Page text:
Graduate Training

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After a minimum of two research rotations, students select a faculty mentor for their PhD training. As described on the Rotations & Advising page, the Program Directors work with each student to provide guidance and advice in the selection of rotation and PhD training laboratories or mentors. While the majority of MSTP students earn their PhD in the biological sciences, some students obtain graduate degrees in Chemistry, Engineering, or in Social Science departments. In addition, students may obtain their PhD from the Frederick S. Pardee RAND Graduate School in Policy Analysis at the RAND Corporation in Santa Monica. The average length of PhD training for MSTP students at UCLA is four years.

The choice of graduate program follows from the choice of mentor, since students obtain their PhD degree either in the mentor’s department, or in an interdepartmental program to which the mentor belongs. The MSTP administration assists all MD2 year students in the process of registering for graduate school.  In the Biological Sciences, graduate programs waive some of the first-year courses for MSTP students. In the social sciences, students will work with the associate director of the track to design a flexible curriculum to meet all degree requirements. In Chemistry, Engineering, and other departments, MSTP students often take the same course load as other departmental graduate students. When necessary, the MSTP Directors meet with departmental graduate advisors to negotiate a curriculum for MSTP students. The MSTP discourages students from working as Teaching Assistants, except as required by their graduate program. The specific course and examination requirements for all UCLA departments and interdepartmental programs can be obtained by following the links to each specific departmental program listed on the Academic Programs page of the UCLA Graduate Division website. Modified requirements for MSTP students can be obtained by contacting the departmental Student Affairs Officer.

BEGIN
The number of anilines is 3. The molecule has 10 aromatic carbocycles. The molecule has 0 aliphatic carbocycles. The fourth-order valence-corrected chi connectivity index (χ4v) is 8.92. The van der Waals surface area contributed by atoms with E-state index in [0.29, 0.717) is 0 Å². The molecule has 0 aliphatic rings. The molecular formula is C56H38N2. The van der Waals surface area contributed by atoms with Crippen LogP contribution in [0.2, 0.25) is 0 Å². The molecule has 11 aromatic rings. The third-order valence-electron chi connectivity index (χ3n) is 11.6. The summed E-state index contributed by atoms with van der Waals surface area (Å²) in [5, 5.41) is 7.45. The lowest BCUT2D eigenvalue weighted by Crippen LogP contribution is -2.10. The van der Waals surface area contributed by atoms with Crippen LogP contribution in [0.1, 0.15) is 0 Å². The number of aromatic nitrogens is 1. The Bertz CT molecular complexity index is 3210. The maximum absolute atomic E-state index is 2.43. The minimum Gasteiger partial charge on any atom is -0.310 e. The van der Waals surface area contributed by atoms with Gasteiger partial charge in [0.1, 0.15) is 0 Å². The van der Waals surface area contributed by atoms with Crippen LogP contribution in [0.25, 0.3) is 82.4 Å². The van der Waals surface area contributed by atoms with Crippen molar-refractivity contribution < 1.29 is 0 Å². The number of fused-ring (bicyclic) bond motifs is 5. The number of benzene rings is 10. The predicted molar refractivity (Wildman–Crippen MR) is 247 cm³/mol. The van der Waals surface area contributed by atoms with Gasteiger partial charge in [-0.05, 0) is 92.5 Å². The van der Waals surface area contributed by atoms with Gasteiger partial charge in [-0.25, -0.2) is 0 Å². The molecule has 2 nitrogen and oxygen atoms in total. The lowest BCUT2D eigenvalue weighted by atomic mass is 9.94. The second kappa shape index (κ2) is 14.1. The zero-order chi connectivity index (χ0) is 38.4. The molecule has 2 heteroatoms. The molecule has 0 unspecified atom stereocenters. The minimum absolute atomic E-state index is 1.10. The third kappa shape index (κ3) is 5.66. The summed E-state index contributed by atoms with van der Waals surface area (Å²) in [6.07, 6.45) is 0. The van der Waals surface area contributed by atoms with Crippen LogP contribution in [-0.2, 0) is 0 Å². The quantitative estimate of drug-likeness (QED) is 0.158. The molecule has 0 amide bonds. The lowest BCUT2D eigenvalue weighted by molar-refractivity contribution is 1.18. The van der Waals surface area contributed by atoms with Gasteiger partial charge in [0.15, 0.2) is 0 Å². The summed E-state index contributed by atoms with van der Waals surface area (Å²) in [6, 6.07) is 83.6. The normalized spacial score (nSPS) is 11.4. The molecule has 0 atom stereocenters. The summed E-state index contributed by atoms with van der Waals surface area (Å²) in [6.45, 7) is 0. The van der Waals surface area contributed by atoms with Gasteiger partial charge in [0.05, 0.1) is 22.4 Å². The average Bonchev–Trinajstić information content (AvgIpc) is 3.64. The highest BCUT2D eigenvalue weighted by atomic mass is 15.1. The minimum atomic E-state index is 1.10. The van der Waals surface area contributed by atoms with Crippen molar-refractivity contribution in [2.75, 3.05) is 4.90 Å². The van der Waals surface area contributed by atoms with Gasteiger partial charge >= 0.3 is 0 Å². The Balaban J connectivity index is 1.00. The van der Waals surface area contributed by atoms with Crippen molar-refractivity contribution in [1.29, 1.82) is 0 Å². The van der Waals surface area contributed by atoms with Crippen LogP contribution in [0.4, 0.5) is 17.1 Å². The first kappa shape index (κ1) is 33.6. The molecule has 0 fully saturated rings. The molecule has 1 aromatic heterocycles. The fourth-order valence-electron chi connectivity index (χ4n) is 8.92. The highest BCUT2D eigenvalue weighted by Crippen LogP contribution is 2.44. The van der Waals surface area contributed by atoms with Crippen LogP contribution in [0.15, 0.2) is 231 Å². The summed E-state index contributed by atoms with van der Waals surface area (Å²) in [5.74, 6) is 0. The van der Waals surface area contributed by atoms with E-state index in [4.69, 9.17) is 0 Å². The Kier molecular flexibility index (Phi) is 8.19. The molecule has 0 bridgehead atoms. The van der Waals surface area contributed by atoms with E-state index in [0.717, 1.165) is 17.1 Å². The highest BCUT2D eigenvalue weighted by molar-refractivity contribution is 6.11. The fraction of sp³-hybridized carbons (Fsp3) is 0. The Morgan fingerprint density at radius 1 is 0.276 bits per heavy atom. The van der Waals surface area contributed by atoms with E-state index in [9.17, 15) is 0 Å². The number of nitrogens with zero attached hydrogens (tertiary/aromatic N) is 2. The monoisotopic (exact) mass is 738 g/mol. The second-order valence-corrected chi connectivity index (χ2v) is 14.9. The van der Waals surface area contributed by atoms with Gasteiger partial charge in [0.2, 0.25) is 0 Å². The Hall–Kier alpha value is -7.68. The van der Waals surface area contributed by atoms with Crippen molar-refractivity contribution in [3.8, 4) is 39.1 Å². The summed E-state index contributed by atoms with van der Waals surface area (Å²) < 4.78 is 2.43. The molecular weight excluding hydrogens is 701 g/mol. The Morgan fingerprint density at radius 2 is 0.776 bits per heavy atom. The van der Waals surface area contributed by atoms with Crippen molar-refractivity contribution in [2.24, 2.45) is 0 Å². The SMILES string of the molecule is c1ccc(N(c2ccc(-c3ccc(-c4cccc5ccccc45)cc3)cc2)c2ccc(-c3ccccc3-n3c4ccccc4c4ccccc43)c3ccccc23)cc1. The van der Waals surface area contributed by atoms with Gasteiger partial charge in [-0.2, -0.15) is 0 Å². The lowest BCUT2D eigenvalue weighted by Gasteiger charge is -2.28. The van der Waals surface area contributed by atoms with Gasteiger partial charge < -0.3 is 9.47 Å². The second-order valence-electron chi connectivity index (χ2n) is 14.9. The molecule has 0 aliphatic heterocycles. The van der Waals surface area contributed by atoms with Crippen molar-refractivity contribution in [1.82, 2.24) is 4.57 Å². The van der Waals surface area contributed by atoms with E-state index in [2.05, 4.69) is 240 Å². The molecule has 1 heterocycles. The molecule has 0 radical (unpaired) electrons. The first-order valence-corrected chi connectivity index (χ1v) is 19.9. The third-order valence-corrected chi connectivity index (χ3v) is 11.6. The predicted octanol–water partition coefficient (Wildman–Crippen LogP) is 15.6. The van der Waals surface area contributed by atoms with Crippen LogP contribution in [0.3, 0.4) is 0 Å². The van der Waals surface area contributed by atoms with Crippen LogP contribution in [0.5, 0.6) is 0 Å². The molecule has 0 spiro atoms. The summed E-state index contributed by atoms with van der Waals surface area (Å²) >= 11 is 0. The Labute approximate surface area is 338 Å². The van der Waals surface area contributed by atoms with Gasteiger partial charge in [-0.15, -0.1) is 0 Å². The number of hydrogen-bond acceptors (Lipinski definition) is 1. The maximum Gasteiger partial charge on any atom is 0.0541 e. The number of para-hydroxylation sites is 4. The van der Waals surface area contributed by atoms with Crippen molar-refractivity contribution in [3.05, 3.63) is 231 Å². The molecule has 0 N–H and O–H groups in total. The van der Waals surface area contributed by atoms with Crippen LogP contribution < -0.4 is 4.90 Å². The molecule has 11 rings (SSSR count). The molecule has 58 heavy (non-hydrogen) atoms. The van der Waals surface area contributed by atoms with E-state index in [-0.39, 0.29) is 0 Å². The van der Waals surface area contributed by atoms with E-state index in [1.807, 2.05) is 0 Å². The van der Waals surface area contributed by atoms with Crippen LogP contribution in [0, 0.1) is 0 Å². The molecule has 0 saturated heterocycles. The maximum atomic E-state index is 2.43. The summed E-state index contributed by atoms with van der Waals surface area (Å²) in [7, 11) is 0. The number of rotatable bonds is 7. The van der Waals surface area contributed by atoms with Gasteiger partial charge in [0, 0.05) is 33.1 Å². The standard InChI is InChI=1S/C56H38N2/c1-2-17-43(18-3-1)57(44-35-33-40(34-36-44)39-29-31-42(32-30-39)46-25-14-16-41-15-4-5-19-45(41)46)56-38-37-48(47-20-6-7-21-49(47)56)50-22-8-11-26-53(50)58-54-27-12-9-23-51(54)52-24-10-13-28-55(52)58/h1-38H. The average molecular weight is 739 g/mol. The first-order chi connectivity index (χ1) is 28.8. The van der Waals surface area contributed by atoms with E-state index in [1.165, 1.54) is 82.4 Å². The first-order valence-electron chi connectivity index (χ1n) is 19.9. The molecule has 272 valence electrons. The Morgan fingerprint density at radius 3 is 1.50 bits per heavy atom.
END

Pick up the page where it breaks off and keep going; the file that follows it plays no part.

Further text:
Students in the Caltech program obtain their PhD degrees in one of six Divisions: Biology; Chemistry and Chemical Engineering; Engineering and Applied Sciences; Physics, Mathematics and Astronomy; Geological and Planetary Sciences; and Humanities and Social Sciences. The specific requirements for each of these graduate programs can be obtained by following the links here.

 

                                     

California Institute of Technology                                                                            RAND